Hope and Frustration in New U.S. Effort to Help Homeowners
Tara Siegel Bernard: 2012
As mortgage rates have hit one record low after another, millions of homeowners have been forced to watch, longingly, from the sidelines. They haven’t had the option of refinancing because sliding home values pushed their mortgages underwater, meaning they owe more than their homes are worth. The banks would just not work with them.
Yet many of these borrowers are gainfully employed, have solid credit histories and have never missed a mortgage payment. And they want to stay in their homes — even if those homes are worth substantially less than they paid. These are the families that the government likes to call “responsible” homeowners.
The government’s initial effort, back in 2009, to ease refinancing rules to include them was underwhelming. Now, though, there may be reason for some guarded optimism, as the machinery for a new and improved government refinancing program is finally up and running. And this glimmer of hope for underwater homeowners — as well as borrowers with only a small sliver of home equity — has resulted in a rush of loan applications (even if they are unlikely to secure the lowest, rock-bottom interest rates).
“The updated program is still far from perfect, but most people, both consumers and those in the mortgage industry, would say it’s a huge improvement from what we had in the past,” said Guy D. Cecala, publisher of the newsletter Inside Mortgage Finance. “But the bar was very, very low with the old program.”
The rules for the initial program were restrictive. Partly as a result, only a little more than a million borrowers were helped, far short of the four million to five million initially predicted. So the government tried again, announcing the second iteration of the Home Affordable Refinance Program last fall — called HARP 2.0. It’s too soon to tell whether this latest version will be more successful or whether it, too, will end up in the dust bin of homeowner programs that overpromise and underdeliver.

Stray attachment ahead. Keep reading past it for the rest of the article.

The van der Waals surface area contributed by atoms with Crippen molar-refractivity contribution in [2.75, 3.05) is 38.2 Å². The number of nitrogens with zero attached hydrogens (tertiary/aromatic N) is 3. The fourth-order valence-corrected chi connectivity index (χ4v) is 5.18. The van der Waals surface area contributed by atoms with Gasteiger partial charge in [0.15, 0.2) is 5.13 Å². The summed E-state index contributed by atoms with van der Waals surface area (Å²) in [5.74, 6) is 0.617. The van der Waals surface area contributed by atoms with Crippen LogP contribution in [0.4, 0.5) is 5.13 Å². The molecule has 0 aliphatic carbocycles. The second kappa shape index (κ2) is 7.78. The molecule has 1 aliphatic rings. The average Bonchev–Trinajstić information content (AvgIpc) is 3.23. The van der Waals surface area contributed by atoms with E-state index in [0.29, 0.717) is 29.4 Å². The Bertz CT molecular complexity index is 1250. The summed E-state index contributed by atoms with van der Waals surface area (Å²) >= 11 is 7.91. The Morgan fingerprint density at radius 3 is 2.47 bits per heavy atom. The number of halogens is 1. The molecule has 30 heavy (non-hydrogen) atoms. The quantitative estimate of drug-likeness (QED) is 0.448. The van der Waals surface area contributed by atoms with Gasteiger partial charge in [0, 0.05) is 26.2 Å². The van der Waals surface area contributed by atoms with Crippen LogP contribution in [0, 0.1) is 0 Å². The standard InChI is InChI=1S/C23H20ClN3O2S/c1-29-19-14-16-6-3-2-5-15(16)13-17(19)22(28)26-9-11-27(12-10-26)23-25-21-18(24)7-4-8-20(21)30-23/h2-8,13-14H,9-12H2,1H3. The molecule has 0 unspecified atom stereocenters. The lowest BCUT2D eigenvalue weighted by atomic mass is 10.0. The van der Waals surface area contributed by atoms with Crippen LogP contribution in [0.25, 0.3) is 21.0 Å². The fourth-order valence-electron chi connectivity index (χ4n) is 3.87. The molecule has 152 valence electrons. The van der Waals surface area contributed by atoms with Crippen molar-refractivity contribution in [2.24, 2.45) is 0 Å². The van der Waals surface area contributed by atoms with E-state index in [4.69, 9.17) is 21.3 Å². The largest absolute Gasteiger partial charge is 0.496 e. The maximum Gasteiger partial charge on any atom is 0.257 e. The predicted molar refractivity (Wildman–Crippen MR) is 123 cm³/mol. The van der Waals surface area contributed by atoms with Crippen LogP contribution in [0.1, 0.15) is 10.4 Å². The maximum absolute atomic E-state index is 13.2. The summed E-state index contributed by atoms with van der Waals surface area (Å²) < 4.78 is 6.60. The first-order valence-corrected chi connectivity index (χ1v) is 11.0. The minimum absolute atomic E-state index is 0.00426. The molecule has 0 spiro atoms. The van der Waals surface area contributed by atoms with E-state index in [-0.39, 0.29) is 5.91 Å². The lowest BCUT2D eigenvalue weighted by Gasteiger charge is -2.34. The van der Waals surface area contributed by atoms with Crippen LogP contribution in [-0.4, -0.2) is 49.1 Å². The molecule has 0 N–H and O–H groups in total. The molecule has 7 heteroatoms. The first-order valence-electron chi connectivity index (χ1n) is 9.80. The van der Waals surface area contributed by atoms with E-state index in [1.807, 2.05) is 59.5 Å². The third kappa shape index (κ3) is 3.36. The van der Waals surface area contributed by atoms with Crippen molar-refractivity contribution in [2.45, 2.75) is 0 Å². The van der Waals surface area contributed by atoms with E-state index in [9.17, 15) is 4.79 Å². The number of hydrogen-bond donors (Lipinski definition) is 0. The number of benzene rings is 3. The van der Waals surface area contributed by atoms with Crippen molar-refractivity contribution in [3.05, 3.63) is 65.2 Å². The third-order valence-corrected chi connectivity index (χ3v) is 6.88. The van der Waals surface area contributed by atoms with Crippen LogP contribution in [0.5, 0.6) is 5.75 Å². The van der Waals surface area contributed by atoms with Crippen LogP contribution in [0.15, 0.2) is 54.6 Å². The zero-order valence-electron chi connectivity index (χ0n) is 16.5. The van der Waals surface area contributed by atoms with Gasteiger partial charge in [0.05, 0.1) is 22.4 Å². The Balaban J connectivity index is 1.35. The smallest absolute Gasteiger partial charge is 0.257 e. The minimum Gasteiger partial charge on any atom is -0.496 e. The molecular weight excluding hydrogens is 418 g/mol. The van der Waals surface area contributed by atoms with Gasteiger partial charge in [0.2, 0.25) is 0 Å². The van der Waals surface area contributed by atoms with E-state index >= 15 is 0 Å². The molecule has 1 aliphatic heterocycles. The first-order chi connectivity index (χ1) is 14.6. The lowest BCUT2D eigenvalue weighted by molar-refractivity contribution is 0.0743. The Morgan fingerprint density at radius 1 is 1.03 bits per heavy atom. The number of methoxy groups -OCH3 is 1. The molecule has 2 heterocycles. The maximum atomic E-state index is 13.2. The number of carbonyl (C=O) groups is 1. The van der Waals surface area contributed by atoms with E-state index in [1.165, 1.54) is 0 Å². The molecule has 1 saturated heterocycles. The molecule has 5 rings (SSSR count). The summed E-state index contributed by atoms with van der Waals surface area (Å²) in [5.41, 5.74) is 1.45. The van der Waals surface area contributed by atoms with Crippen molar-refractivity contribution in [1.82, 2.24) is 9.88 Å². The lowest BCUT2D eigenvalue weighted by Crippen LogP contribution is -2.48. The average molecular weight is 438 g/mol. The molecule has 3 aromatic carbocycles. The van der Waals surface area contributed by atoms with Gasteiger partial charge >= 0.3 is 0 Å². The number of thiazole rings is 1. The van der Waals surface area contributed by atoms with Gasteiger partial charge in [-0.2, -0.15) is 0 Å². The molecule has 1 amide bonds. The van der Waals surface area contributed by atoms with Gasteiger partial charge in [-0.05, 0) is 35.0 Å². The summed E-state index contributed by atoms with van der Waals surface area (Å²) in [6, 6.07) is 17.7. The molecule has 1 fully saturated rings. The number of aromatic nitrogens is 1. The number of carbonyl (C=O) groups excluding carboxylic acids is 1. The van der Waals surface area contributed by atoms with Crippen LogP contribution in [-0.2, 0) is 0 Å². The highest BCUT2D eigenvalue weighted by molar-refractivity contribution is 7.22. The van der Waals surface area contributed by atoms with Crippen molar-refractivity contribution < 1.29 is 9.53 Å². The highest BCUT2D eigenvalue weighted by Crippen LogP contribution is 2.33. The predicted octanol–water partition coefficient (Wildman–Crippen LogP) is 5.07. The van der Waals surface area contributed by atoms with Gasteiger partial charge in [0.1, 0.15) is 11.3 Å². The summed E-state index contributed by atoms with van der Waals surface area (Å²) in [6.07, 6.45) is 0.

From the perspective of big banks, borrowers have reason to be hopeful, though they need to be patient. The banks have been inundated with HARP applications — accounting for about 60 percent of all current refinancing applications at Bank of America and 40 percent at Wells Fargo — because of pent-up demand. Many institutions have added staff to handle the volume, and they have a big incentive to keep them motivated: analysts say they stand to make a tidy profit on the business.
But some homeowners and mortgage brokers are telling another story: one of frustration and still more obstacles. They say they’ve found that the program’s rules on paper don’t necessarily translate to the real world.
One of them is Terrence Janas, a 31-year-old software engineer, who bought a two-bedroom condominium in Oak Park, Ill., in 2008 for $280,000. Two virtually identical units recently sold for $150,000; one was a short sale. That has pushed his $237,000 mortgage far underwater; it’s now 158 percent of what his home is worth. He has a healthy income, a credit score of about 760, and simply wanted to reduce his 6 percent mortgage rate. “HARP was designed to help people in my situation,” said Mr. Janas, who has been trying to refinance for more than a year. “So why was I unable to take advantage of it?”